coulomb wrote:I've been reading the CMU firmware. ... In fact, it seems to me that this happens automatically any time that there is a certain type of error (I can't be certain about what type of error, and it was some time ago I that I found this).
Automatic numbering like this seems unlikely - by what mechanism would they acquire consistent numbering when they left the factory ?
If I'm right, they acquire their IDs, possibly every time they are reset, by their position in a daisy chain of special signals for that purpose:
I'll be the first to admit that the details on this drawing are staggeringly light. It's a study in minimality.
So there is this packet that is handled by Uart1 on the CMU processors, with 5 bytes; some sort of packet ID in the first byte, three special bytes, and a checksum of these three bytes in the last byte. Somehow, the number of zeroes in this packet determines the CMU ID. There is a table with an offset (0, 1, or 2 for the second, third, or fourth bytes respectively), and a mask that is one of 0x3, 0x0C, 0x30, or 0xC0. So pairs of adjacent bits are used; if the mask ANDed with the appropriate byte of the packet is zero, then this entry in the table determines the ID. My guess is that the CMU after "grabbing" an ID adds another pair of zeroes and sends it on to the next CMU. The third byte in the table (after the index and mask) is the CMU ID. I note that the entries in the table are ordered 7 8 9 10 11 12 1 2 3 4 5 6. So presumably the daisy chaining of this special CMU ID signal doesn't follow from most negative CMU to most positive, it starts in the middle with CMU 7.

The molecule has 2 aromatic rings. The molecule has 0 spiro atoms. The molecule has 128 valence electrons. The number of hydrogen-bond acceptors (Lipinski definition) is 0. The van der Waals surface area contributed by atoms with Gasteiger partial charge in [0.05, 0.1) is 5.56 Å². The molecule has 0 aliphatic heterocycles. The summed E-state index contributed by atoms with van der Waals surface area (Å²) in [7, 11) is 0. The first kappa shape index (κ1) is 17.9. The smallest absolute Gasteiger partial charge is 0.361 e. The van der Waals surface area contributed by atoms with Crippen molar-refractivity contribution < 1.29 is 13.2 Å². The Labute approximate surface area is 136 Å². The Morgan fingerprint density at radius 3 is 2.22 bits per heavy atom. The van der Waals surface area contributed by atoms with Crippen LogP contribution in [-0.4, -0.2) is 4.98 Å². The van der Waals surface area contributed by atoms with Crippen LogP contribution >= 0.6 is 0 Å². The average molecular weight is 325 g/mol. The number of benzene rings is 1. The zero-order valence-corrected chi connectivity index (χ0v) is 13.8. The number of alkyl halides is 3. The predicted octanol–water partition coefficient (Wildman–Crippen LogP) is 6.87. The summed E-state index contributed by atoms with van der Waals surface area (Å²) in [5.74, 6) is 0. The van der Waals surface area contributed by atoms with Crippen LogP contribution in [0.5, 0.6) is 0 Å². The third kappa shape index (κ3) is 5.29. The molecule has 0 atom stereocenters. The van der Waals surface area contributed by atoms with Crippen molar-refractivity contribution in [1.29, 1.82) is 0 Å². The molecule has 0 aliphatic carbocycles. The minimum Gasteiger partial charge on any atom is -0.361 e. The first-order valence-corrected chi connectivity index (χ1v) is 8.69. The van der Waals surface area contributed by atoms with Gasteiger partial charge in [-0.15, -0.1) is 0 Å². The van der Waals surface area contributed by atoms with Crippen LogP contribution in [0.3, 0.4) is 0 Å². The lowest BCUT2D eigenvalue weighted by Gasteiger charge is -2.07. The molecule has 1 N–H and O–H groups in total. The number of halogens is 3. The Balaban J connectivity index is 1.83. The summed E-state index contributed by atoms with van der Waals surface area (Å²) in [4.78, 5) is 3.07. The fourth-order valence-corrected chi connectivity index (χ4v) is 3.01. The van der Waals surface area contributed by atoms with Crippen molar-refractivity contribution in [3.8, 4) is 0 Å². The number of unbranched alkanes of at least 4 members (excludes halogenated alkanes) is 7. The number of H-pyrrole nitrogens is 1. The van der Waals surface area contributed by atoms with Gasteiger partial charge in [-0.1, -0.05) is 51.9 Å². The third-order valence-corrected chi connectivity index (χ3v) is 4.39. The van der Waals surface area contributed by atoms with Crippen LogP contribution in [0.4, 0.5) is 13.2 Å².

If CMU_03 on my car is in a different location to your car how does that help with diagnostics ?
Sure, that's no good for anybody. But if I'm right, that will never happen. And copying of EEPROM contents should not be necessary, at least for the purposes of getting the CMU IDs correct.
I'm sorry to say that I haven't found any code yet that seems to be reading the EEPROM. There is a hardware device in the processor called the Clocked Serial Interface, which can handle the required 16-bit serial "characters". But it doesn't seem to talk to the EEPROM, at least at this stage.
There appear to be programming pads for the eeprom on the boards - much more likely that as the board is assembled on the production line a pin probe is attached to program the Canbus ID's.
Certainly, important data is written to the EEPROM when the CMUs are manufactured. My speculation is that calibration constants may live there.
Check the speakev thread I just linked to - Rupert was able to dump the contents of the eeprom which holds the Canbus numbering and while he wasn't able to overwrite it (yet) we think that's just because he forgot to erase the cells before writing them.
Physically moving the old eeprom onto the new board is another approach though, which is what he has successfully done.
Fascinating stuff; thanks for the link. I'll be watching that SpeakEV thread.
I've seen a list of BMU connector signal names somewhere; perhaps from a hand written piece of paper, perhaps from @Kiev. If anyone can point me to it, I'd be most grateful.